The Soviets massed reinforcements (1,500-2,000 planes) in January-February 1940 and introduced some operational and tactical changes (nighttime and poor-weather bombing raids as well as fighter escorts). Nevertheless, the war was won by the Soviets mostly on the ground due to the dramatic disparity of forces involved. Moreover, the evident failure of the Soviet air campaign was one of the primary reasons the war went on for as long as it did. The total Russian war losses were 594 aircraft; the Finnish air force lost 62 planes from all causes.

Finnish Air Force (in Russo-Finnish Wars)
Seeds of tradition were sown in the Ilmailuvoimat (the Finnish Air Force) during the Winter War (30 November 1939-12 March 1940) against the Soviet Union. Finnish air operations hit their stride during the Continuation War, so called because it continued the conflict begun by the Soviets in 1939. The first real combat for the Ilmailuvoimat occurred during the Soviet invasion of Finland. In this war, the Finns scored 190 confirmed kills and more than 100 probables. They achieved a 16:1 ratio with the Soviets-in aerial combat, the Finns shot down 16 Soviets for every one of theirs the Soviets downed. 

The small and ill-equipped Ilmailuvoimat followed certain principals to ensure success. First, by concentrating its fighter power and using the element of surprise, it achieved temporary air superiority. Second, it flew in small, flexible formations. Next, it demanded that its pilots be skilled in aerobatics and combat maneuvers. Finally, Finnish pilots were continuously trained until they were masters in shooting accuracy.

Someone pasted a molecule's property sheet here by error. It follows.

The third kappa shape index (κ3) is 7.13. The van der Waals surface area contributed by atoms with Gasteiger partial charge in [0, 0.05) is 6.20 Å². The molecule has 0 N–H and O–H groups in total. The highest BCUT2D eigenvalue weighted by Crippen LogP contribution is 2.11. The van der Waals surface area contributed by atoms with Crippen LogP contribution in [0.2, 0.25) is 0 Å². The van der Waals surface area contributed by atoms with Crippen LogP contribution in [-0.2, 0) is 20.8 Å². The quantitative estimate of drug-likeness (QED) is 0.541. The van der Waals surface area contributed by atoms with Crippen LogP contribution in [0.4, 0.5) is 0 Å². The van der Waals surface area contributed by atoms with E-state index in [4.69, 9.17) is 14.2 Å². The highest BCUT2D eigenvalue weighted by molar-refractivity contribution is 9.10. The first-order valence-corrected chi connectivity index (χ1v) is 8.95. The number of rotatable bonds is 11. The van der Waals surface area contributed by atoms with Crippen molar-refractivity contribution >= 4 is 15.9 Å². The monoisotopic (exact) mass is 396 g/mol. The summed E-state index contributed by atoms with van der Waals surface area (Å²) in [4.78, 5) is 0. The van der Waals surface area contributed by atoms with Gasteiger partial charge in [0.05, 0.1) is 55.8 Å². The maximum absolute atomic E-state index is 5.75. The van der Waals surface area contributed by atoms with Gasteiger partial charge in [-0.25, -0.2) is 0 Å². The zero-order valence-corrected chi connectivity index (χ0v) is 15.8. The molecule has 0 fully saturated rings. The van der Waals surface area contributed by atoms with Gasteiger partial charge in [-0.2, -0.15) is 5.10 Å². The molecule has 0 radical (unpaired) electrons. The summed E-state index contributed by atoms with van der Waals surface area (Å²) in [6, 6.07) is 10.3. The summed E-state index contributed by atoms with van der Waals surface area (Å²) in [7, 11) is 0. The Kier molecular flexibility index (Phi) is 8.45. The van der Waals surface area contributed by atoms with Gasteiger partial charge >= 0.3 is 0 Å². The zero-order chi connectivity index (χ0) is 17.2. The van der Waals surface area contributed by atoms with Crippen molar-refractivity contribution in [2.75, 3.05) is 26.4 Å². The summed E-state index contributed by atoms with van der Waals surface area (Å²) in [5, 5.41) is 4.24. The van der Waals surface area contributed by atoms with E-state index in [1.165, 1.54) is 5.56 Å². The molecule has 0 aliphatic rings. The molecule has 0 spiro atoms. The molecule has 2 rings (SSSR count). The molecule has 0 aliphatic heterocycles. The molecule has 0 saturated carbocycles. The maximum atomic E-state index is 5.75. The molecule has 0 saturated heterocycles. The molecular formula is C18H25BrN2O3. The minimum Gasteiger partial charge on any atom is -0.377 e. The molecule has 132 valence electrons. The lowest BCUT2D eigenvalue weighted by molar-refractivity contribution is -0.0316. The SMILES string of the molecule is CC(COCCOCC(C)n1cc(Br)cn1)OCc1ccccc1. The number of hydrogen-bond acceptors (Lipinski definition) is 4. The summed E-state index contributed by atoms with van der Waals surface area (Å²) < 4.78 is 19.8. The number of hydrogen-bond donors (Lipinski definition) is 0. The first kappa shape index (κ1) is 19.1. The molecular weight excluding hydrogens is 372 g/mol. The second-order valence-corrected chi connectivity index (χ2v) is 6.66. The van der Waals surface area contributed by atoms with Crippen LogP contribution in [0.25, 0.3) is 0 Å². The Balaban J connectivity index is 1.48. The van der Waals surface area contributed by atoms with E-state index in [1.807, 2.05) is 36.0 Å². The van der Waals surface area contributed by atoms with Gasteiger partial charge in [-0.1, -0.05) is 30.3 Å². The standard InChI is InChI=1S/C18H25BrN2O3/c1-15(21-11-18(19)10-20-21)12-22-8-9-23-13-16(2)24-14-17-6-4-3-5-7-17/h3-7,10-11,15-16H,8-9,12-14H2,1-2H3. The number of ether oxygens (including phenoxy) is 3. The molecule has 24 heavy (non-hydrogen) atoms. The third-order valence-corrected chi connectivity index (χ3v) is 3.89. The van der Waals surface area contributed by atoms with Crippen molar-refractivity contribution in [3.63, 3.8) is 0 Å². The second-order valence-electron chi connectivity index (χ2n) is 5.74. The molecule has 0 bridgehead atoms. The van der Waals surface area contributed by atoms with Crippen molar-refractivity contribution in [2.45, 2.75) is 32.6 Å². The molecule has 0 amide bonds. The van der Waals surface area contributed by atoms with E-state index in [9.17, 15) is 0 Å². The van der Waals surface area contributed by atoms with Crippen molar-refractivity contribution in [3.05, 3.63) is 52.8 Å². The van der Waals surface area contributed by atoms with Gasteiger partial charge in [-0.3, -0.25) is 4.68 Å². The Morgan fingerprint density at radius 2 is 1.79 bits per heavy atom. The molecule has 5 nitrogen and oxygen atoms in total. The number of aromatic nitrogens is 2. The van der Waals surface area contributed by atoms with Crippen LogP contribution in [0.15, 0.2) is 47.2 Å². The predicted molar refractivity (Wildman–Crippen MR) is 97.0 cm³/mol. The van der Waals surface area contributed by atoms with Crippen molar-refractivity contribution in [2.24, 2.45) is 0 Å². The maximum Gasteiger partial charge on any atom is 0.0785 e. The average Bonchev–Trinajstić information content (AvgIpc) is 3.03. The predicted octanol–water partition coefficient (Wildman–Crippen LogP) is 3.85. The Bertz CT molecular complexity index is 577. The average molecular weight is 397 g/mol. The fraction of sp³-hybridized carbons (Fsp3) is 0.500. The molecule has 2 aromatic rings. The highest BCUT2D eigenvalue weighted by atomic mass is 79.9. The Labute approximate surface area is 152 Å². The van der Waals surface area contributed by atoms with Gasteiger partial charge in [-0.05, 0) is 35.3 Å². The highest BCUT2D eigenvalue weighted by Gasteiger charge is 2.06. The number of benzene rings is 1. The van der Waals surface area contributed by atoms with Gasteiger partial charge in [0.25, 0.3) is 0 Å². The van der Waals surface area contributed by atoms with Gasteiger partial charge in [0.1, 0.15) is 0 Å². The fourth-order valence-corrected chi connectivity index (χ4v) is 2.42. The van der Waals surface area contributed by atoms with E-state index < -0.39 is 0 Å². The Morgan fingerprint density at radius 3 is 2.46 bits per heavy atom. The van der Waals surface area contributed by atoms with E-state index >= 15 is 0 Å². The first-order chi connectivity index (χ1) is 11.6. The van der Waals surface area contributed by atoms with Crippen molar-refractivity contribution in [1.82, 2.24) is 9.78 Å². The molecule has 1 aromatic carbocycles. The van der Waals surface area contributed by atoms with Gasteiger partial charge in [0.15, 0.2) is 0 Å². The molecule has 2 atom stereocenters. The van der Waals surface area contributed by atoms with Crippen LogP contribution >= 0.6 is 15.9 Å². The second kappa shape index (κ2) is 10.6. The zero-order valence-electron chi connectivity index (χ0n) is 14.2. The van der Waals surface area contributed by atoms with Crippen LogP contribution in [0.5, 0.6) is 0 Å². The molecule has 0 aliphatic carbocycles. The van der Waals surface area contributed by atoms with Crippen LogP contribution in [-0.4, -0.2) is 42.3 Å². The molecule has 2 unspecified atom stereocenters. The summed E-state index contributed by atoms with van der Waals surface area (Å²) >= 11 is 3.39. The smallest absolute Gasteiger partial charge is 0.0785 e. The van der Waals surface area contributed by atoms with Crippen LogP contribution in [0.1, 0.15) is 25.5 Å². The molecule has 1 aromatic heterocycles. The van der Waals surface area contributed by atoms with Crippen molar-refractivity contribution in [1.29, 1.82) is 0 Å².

Although Finland did not share the Nazi political ideology, it still formed an alliance with Germany to defend itself against the Soviet Union. When Hitler invaded the Soviet Union on 22 June 1941, Finland went to war. The air force began the Continuation War with 120 fighters (Brewsters, Fiats, Curtisses, Morane-Saulniers, and Hurricanes) and 58 mostly obsolete reconnaissance planes. 

Initially, the Finns were quite successful against the Soviets, achieving a 32:1 exchange ratio. As the war went on, the Finnish forces became less effective despite the acquisition of limited numbers of German Messerschmitt Bf 109Gs and Junkers Ju 88s. 

The Battle of the Gulf of Finland is the best example of air operations during the war. The Finnish fighter pilots were successful, attaining an average exchange ratio of 25:1. Their strategy of focusing on aerial combat made the difference; raids on Soviet air bases were not worth the risk. The Soviets had no shortage of aircraft but lacked experienced pilots. By focusing on eliminating these trained Soviet pilots, the Finns achieved air superiority. 

The Soviets did not wish to spend what was necessary to defeat the Finns militarily, so on 4 September 1944 a peace agreement was signed. The Ilmailuvoimat again finished a war with more fighters than it started with. Finland ended with the largest proportion of aces in the world in relation to population. Most of the Finn aces survived the war.

Further reading: Chew, Allen F. The White Death: The Epic of the Soviet-Finnish Winter War. East Lansing: Michigan State University Press, 2002; Engle, Eloise, and Lauri Paananen. The Winter War: The Soviet Attack on Finland 1939-1940. Mechanicsburg, Pa.: Stackpole, 1992; Trotter, William R. The Winter War, the Russo- Finnish War of 1939-40. London: Aurum Press, 2003. Engle, Eloise, and Lauri Paanen. The Winter War: The Russo-Finnish Conflict, 1939-1940. New York: Charles Scribner's Sons, 1990. Luukanen, Eino. Fighter over Finland: The Memoirs of a Fighter Pilot. London: Macdonald, 1963. Nikunen, Lieutenant General (ret.) Heikki. The Finnish Air Force (FAF): A Historical Review. Helsinki: Finnish Air Force, 1993.